0
Barry
8/17/2005 4:37:49 AM
Alan Balmer wrote:
> I
> would presume, however, that the file would physically exist once your
> program exits, unless you delete it again in the meantime. In the
> interim, why would you care? Is there another piece to this problem
> that you aren't telling us?

Well, the file can be deleted under two circumstances:

  1) Some one goes to their command line and types : rm file, or
  2) Another program hangs, is re-started, and MUST issue : rm file

My team lead just wants to cover all the bases and have it work under
all possible circumstances! I have been told to fix this immediately,
or I have to discard large sections of the code and start over with
another algorithm which I tkink is very bad.

Wow on me, what do you think?

Christopher Lusardi

0
clusardi2k
8/17/2005 2:06:33 PM
On Wed, 17 Aug 2005 00:37:49 -0400, Barry Margolin
<barmar@alum.mit.edu> wrote:

>In article <t3e4g11u2nhv1d29iou6p8amlkm52ialpj@4ax.com>,
> Alan Balmer <albalmer@att.net> wrote:
>
>> On 16 Aug 2005 10:32:09 -0700, clusardi2k@aol.com wrote:
>> 
>> >
>> >Robert Harris wrote:
>> >> clusardi2k@aol.com wrote:
>> >> >    My second call to fopen doesn't create the file if it has been
>> >> > deleted. I want to also use fopen for its pointer return value.
>> >>
>> >> What is in errno (presuming that fopen has returned NULL)?
>> >
>> >fopen does not return NULL.
>> >
>> >Christopher Lusardi
>> 
>> Then the fopen has succeeded, and the file exists, as far as your
>> program is concerned. Whether is has physically been created at that
>> time is up to the operating system and not topical for comp.lang.c.
>
>This isn't comp.lang.c, it's comp.unix.programmer.

My mistake. He posted the same question on c.l.c., and I wasn't paying
attention to where I was.
>
>But since he's using Windows, not Unix, he's off-topic here as well.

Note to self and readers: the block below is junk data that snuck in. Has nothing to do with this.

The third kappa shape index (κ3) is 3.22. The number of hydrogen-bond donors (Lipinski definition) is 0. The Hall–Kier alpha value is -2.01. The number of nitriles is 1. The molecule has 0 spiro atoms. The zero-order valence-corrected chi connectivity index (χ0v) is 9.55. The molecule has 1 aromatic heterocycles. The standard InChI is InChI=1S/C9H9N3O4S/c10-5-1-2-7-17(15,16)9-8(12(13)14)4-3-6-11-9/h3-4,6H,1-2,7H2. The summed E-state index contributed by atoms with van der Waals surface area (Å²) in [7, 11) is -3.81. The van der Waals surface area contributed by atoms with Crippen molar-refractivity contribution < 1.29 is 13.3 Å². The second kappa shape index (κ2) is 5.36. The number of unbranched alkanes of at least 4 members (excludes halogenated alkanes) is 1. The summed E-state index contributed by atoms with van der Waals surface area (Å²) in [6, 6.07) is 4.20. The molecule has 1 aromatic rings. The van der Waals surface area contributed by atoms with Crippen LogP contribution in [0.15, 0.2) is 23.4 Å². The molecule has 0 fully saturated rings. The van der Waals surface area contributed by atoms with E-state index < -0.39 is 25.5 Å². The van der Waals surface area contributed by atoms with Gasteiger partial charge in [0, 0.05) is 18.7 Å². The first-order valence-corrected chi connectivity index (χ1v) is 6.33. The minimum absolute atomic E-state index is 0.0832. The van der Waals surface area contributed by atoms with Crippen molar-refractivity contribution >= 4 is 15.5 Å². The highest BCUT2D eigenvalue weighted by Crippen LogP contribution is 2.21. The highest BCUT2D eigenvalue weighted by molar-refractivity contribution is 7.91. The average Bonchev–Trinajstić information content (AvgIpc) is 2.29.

-- 
Al Balmer
Balmer Consulting
removebalmerconsultingthis@att.net
0
Alan
8/17/2005 3:43:27 PM
Solved it by myself, see below.

SUMMARY
C and C++ file operations, by default, perform their own data caching.
This caching is in addition to the disk caching done by the operating
system. Under certain conditions it may be necessary to ensure your
data is fully flushed to the disk. This article explains how to ensure
that your data is properly flushed to the disk.

MORE INFORMATION
To flush the C runtime buffers, you need a call to fflush for files
that are opened with fopen or a call to the flush function for C++
ofstream objects. Flushing the operating system's disk cache is a
little more difficult; it depends on the operating system in use.

16-bit Operating Systems - MS-DOS or Windows 3.1
In MS-DOS or Windows 3.1 running Smartdrv.exe version 4.0 or later, you
have two choices. You can use the _commit C runtime function or link
with Commode.obj and use the fflush C runtime function.

32-bit Windows Operating Systems
In 32-bit versions of Windows, the operating system has built-in disk
caching. The only way to force a file to be flushed to disk is by
linking to Commode.obj.

Commode.obj is designed to affect the way the C Runtime handles files.
When you link to this .obj file, a call to the C runtime function
fflush also forces the operating system to flush its cache to disk,
making the call to _commit unnecessary. 

Christopher Lusardi

0
clusardi2k
8/17/2005 3:45:01 PM
* clusardi2k@aol.com
| Wow on me, what do you think?

Since you have not stated what the problem exactly is (fopen succeeds,
so what *is* the problem?), it is hard to tell whether anyone will
vote for 'wow'...

However, it sounds like the problem is specific to the fact that the
program runs on a Windows client with a Unix file server (Samba?), so
better ask in a Windows programming group or in the newsgroup for the
file server in question.

R'
0
Ralf
8/18/2005 8:46:40 AM
Reply: